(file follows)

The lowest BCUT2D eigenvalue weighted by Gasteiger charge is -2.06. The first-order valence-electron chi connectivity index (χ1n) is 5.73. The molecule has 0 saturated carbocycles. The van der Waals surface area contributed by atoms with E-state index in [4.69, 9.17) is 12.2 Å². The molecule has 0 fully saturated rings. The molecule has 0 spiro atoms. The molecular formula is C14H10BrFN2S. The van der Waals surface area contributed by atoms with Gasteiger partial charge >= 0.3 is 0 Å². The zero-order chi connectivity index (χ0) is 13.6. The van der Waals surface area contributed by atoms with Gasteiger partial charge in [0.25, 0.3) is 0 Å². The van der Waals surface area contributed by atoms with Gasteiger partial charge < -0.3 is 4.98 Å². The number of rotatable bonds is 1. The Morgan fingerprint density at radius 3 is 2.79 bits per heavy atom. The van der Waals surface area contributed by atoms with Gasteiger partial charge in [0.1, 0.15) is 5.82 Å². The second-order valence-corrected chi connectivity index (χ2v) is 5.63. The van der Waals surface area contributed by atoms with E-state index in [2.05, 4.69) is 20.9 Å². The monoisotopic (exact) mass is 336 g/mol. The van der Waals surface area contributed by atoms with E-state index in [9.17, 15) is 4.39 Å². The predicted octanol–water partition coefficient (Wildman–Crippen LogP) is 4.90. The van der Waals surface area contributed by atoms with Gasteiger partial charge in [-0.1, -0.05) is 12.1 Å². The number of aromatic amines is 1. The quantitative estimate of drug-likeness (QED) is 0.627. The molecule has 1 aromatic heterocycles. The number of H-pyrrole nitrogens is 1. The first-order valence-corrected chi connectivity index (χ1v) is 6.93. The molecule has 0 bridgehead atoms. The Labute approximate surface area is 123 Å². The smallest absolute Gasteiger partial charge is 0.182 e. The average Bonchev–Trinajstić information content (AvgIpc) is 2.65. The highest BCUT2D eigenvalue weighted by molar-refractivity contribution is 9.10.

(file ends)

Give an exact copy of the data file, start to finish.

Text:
The lowest BCUT2D eigenvalue weighted by Gasteiger charge is -2.06. The first-order valence-electron chi connectivity index (χ1n) is 5.73. The molecule has 0 saturated carbocycles. The van der Waals surface area contributed by atoms with E-state index in [4.69, 9.17) is 12.2 Å². The molecule has 0 fully saturated rings. The molecule has 0 spiro atoms. The molecular formula is C14H10BrFN2S. The van der Waals surface area contributed by atoms with Gasteiger partial charge >= 0.3 is 0 Å². The zero-order chi connectivity index (χ0) is 13.6. The van der Waals surface area contributed by atoms with Gasteiger partial charge in [0.25, 0.3) is 0 Å². The van der Waals surface area contributed by atoms with Gasteiger partial charge < -0.3 is 4.98 Å². The number of rotatable bonds is 1. The Morgan fingerprint density at radius 3 is 2.79 bits per heavy atom. The van der Waals surface area contributed by atoms with Gasteiger partial charge in [0.1, 0.15) is 5.82 Å². The second-order valence-corrected chi connectivity index (χ2v) is 5.63. The van der Waals surface area contributed by atoms with E-state index in [2.05, 4.69) is 20.9 Å². The monoisotopic (exact) mass is 336 g/mol. The van der Waals surface area contributed by atoms with E-state index in [9.17, 15) is 4.39 Å². The predicted octanol–water partition coefficient (Wildman–Crippen LogP) is 4.90. The van der Waals surface area contributed by atoms with Gasteiger partial charge in [-0.1, -0.05) is 12.1 Å². The number of aromatic amines is 1. The quantitative estimate of drug-likeness (QED) is 0.627. The molecule has 1 aromatic heterocycles. The number of H-pyrrole nitrogens is 1. The first-order valence-corrected chi connectivity index (χ1v) is 6.93. The molecule has 0 bridgehead atoms. The Labute approximate surface area is 123 Å². The smallest absolute Gasteiger partial charge is 0.182 e. The average Bonchev–Trinajstić information content (AvgIpc) is 2.65. The highest BCUT2D eigenvalue weighted by molar-refractivity contribution is 9.10.